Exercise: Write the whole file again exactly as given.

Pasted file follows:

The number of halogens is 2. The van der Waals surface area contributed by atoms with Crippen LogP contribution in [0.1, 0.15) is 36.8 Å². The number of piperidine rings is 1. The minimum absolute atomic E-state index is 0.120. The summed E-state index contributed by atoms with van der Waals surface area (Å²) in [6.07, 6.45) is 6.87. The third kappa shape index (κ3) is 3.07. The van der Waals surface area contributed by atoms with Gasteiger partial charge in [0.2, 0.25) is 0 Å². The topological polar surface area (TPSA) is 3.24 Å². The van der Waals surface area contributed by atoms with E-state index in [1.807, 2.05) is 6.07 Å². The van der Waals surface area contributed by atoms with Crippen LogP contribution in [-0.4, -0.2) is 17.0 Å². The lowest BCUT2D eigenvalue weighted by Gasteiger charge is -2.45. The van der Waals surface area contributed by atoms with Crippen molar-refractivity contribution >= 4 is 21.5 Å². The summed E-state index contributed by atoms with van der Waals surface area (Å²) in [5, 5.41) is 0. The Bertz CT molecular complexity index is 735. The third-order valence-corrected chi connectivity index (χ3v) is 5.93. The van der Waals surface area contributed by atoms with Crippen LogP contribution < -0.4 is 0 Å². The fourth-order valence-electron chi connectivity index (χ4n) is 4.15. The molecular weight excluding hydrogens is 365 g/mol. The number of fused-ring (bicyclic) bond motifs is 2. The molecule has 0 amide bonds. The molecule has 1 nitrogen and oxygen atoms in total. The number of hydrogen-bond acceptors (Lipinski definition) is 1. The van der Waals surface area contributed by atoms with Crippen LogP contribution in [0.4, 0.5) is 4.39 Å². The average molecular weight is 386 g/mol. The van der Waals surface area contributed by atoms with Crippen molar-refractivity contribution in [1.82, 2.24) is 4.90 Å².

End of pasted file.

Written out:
The number of halogens is 2. The van der Waals surface area contributed by atoms with Crippen LogP contribution in [0.1, 0.15) is 36.8 Å². The number of piperidine rings is 1. The minimum absolute atomic E-state index is 0.120. The summed E-state index contributed by atoms with van der Waals surface area (Å²) in [6.07, 6.45) is 6.87. The third kappa shape index (κ3) is 3.07. The van der Waals surface area contributed by atoms with Gasteiger partial charge in [0.2, 0.25) is 0 Å². The topological polar surface area (TPSA) is 3.24 Å². The van der Waals surface area contributed by atoms with E-state index in [1.807, 2.05) is 6.07 Å². The van der Waals surface area contributed by atoms with Crippen LogP contribution in [-0.4, -0.2) is 17.0 Å². The lowest BCUT2D eigenvalue weighted by Gasteiger charge is -2.45. The van der Waals surface area contributed by atoms with Crippen molar-refractivity contribution >= 4 is 21.5 Å². The summed E-state index contributed by atoms with van der Waals surface area (Å²) in [5, 5.41) is 0. The Bertz CT molecular complexity index is 735. The third-order valence-corrected chi connectivity index (χ3v) is 5.93. The van der Waals surface area contributed by atoms with Crippen LogP contribution < -0.4 is 0 Å². The fourth-order valence-electron chi connectivity index (χ4n) is 4.15. The molecular weight excluding hydrogens is 365 g/mol. The number of fused-ring (bicyclic) bond motifs is 2. The molecule has 0 amide bonds. The molecule has 1 nitrogen and oxygen atoms in total. The number of hydrogen-bond acceptors (Lipinski definition) is 1. The van der Waals surface area contributed by atoms with Crippen LogP contribution in [0.4, 0.5) is 4.39 Å². The average molecular weight is 386 g/mol. The van der Waals surface area contributed by atoms with Crippen molar-refractivity contribution in [1.82, 2.24) is 4.90 Å².